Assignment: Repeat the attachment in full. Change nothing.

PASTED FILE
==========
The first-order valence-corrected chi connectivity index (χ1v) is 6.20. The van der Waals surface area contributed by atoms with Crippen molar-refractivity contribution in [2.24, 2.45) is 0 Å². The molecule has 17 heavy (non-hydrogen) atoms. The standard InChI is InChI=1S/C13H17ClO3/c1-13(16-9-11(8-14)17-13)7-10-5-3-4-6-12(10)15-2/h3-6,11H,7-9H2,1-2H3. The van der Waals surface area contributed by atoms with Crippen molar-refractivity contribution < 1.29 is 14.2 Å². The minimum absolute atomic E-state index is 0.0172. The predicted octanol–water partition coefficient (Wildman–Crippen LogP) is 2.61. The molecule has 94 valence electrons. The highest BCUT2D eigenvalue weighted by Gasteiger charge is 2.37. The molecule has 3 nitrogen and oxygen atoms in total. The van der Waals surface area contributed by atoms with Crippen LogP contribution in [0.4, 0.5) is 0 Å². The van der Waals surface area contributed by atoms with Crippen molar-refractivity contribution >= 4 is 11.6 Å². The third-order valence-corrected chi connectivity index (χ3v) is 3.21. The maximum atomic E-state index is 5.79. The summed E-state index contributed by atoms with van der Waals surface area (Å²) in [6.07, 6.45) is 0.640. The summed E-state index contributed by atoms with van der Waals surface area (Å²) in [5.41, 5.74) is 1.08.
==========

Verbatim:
The first-order valence-corrected chi connectivity index (χ1v) is 6.20. The van der Waals surface area contributed by atoms with Crippen molar-refractivity contribution in [2.24, 2.45) is 0 Å². The molecule has 17 heavy (non-hydrogen) atoms. The standard InChI is InChI=1S/C13H17ClO3/c1-13(16-9-11(8-14)17-13)7-10-5-3-4-6-12(10)15-2/h3-6,11H,7-9H2,1-2H3. The van der Waals surface area contributed by atoms with Crippen molar-refractivity contribution < 1.29 is 14.2 Å². The minimum absolute atomic E-state index is 0.0172. The predicted octanol–water partition coefficient (Wildman–Crippen LogP) is 2.61. The molecule has 94 valence electrons. The highest BCUT2D eigenvalue weighted by Gasteiger charge is 2.37. The molecule has 3 nitrogen and oxygen atoms in total. The van der Waals surface area contributed by atoms with Crippen LogP contribution in [0.4, 0.5) is 0 Å². The van der Waals surface area contributed by atoms with Crippen molar-refractivity contribution >= 4 is 11.6 Å². The third-order valence-corrected chi connectivity index (χ3v) is 3.21. The maximum atomic E-state index is 5.79. The summed E-state index contributed by atoms with van der Waals surface area (Å²) in [6.07, 6.45) is 0.640. The summed E-state index contributed by atoms with van der Waals surface area (Å²) in [5.41, 5.74) is 1.08.